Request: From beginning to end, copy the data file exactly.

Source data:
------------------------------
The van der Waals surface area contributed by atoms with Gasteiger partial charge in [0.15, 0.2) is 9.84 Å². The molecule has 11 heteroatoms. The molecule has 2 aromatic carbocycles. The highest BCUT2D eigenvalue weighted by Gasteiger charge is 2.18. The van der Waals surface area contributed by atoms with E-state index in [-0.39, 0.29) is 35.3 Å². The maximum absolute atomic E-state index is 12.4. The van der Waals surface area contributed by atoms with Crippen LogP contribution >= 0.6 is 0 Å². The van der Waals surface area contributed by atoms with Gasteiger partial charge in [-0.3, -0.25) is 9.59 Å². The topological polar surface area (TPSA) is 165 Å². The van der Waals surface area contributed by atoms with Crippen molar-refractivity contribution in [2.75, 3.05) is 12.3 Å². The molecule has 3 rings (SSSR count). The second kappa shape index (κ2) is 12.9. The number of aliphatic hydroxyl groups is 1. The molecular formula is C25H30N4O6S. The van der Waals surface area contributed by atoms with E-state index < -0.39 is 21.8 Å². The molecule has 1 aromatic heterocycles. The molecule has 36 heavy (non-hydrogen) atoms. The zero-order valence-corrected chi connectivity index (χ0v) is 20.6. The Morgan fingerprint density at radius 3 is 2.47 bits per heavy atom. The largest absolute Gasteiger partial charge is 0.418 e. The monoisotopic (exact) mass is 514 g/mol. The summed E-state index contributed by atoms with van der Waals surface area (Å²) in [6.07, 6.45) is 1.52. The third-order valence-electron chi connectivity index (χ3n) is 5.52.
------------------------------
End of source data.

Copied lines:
The van der Waals surface area contributed by atoms with Gasteiger partial charge in [0.15, 0.2) is 9.84 Å². The molecule has 11 heteroatoms. The molecule has 2 aromatic carbocycles. The highest BCUT2D eigenvalue weighted by Gasteiger charge is 2.18. The van der Waals surface area contributed by atoms with E-state index in [-0.39, 0.29) is 35.3 Å². The maximum absolute atomic E-state index is 12.4. The van der Waals surface area contributed by atoms with Crippen LogP contribution >= 0.6 is 0 Å². The van der Waals surface area contributed by atoms with Gasteiger partial charge in [-0.3, -0.25) is 9.59 Å². The topological polar surface area (TPSA) is 165 Å². The van der Waals surface area contributed by atoms with Crippen molar-refractivity contribution in [2.75, 3.05) is 12.3 Å². The molecule has 3 rings (SSSR count). The second kappa shape index (κ2) is 12.9. The number of aliphatic hydroxyl groups is 1. The molecular formula is C25H30N4O6S. The van der Waals surface area contributed by atoms with E-state index < -0.39 is 21.8 Å². The molecule has 1 aromatic heterocycles. The molecule has 36 heavy (non-hydrogen) atoms. The zero-order valence-corrected chi connectivity index (χ0v) is 20.6. The Morgan fingerprint density at radius 3 is 2.47 bits per heavy atom. The largest absolute Gasteiger partial charge is 0.418 e. The monoisotopic (exact) mass is 514 g/mol. The summed E-state index contributed by atoms with van der Waals surface area (Å²) in [6.07, 6.45) is 1.52. The third-order valence-electron chi connectivity index (χ3n) is 5.52.